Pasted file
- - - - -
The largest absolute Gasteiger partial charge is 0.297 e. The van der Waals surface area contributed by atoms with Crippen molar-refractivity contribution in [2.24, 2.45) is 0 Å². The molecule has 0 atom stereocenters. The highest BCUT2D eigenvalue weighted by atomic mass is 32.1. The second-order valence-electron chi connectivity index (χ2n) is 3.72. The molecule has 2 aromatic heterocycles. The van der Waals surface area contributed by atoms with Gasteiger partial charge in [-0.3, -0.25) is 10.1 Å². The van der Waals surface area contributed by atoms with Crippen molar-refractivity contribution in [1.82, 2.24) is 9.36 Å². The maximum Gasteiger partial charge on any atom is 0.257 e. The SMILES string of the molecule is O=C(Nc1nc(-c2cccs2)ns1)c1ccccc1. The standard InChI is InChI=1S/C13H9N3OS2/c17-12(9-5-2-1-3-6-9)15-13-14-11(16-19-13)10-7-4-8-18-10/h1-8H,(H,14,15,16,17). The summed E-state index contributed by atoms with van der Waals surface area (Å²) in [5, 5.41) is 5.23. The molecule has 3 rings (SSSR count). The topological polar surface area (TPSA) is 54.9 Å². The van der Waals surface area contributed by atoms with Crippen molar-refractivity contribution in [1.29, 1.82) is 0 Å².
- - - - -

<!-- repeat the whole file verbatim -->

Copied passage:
The largest absolute Gasteiger partial charge is 0.297 e. The van der Waals surface area contributed by atoms with Crippen molar-refractivity contribution in [2.24, 2.45) is 0 Å². The molecule has 0 atom stereocenters. The highest BCUT2D eigenvalue weighted by atomic mass is 32.1. The second-order valence-electron chi connectivity index (χ2n) is 3.72. The molecule has 2 aromatic heterocycles. The van der Waals surface area contributed by atoms with Gasteiger partial charge in [-0.3, -0.25) is 10.1 Å². The van der Waals surface area contributed by atoms with Crippen molar-refractivity contribution in [1.82, 2.24) is 9.36 Å². The maximum Gasteiger partial charge on any atom is 0.257 e. The SMILES string of the molecule is O=C(Nc1nc(-c2cccs2)ns1)c1ccccc1. The standard InChI is InChI=1S/C13H9N3OS2/c17-12(9-5-2-1-3-6-9)15-13-14-11(16-19-13)10-7-4-8-18-10/h1-8H,(H,14,15,16,17). The summed E-state index contributed by atoms with van der Waals surface area (Å²) in [5, 5.41) is 5.23. The molecule has 3 rings (SSSR count). The topological polar surface area (TPSA) is 54.9 Å². The van der Waals surface area contributed by atoms with Crippen molar-refractivity contribution in [1.29, 1.82) is 0 Å².